Shawn Gude

Shawn Gude is a writer, graduate student, activist, and assistant contributor at Jacobin. His intellectual influences include Chantal Mouffe, Michael Harrington, and Ella Baker. Contact him at shawn.gude@gmail.com or on Twitter @shawngude.

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23 Responses

  1. Avatar Murali says:

    Dude, Welcome to the league

    I’m a decentralist that both distrusts technocratic elites and loathes anti-intellectualism

    Now there is something to talk about. It is not clear that one can both distrust technocratic elites and loathe anti-intellectualism. Because to be intellectual is to be elite. And a good technocrat is one who knows the boundaries of policy as knows the best policies to implement. To suppose that lay people have better knowledge than technocrats is to be anti-intellectual.Report

    • Avatar Shawn Gude says:

      I’d quibble with your assertion that “to be intellectual is to be elite” (unless you have a super expansive definition of “elites”). I assume that many technocrats *do* have better knowledge than many lay people. What I wish to inveigh against is anti-democratic veneration of these elites. Politics is about ideological clashes; technocracy seeks to negate politics through (ostensibly) non-ideological analysis/ data crunching.Report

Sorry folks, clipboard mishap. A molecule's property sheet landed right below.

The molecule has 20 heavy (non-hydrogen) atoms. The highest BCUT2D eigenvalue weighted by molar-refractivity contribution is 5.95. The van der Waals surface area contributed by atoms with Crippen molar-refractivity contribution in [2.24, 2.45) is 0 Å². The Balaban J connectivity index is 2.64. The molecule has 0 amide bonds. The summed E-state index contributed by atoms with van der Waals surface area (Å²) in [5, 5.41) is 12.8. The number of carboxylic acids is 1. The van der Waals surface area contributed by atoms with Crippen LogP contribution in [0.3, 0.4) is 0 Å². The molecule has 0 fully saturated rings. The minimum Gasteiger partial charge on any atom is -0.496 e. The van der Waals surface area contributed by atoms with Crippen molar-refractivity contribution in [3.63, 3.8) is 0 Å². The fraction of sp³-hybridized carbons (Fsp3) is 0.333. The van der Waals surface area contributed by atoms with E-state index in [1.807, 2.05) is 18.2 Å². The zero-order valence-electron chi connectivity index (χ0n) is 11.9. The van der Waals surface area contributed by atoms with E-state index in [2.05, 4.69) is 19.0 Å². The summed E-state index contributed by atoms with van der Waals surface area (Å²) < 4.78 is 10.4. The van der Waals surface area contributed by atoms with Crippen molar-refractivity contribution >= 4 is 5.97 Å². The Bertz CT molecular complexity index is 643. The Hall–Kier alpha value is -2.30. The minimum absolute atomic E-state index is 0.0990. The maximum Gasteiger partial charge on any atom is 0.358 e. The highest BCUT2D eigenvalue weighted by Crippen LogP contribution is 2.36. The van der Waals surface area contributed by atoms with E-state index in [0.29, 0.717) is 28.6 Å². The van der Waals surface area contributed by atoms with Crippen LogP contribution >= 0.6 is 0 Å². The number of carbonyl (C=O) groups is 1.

• Avatar Murali says:

        Politics is about ideological clashes; technocracy seeks to negate politics through (ostensibly) non-ideological analysis/ data crunching.

        And is this not a good thing?Report

        • Avatar James K says:

          It is, where it is possible. But as Hume put it, reason must be slave to the passions and similarly the detached logic of the technocrat must be in service to the terminal preferences of the public.Report

        • Avatar Shawn Gude says:

          “And this is not a good thing?”

          Nope. Politics are an essential part of a modern, heterogeneous society. Technocracy is a softer former of tyranny, but it’s tyranny all the same.Report

          • Avatar Murali says:

            Politics are an essential part of a modern, heterogeneous society

            unless you are saying politics is inevitable (which I consider defeatist) you cannot at the once say that politics is about ideological clashes (i.e. clashes/differences which are not corrigible by reason) and at the same time, an essential aspect of society which we ought to embrace (if I’m reading you correctly) If not outright engaging in a contradiction, you are advocating irrationality.

            Technocracy is a softer former of tyranny, but it’s tyranny all the same.

            Technocracy is only tyranny if we non-evaluatively label all non-democracies as tyrannies. In which case to the degree which constitutions/judiciaries protect the rights of minorities against the interests of majorities, then they too are tyrannical, in which case I am in good company.

            If you are saying that they are essentially tyrannical in the normative sense, then you are simply assuming that democracy is intrinsically justified, not exactly demonstrating it.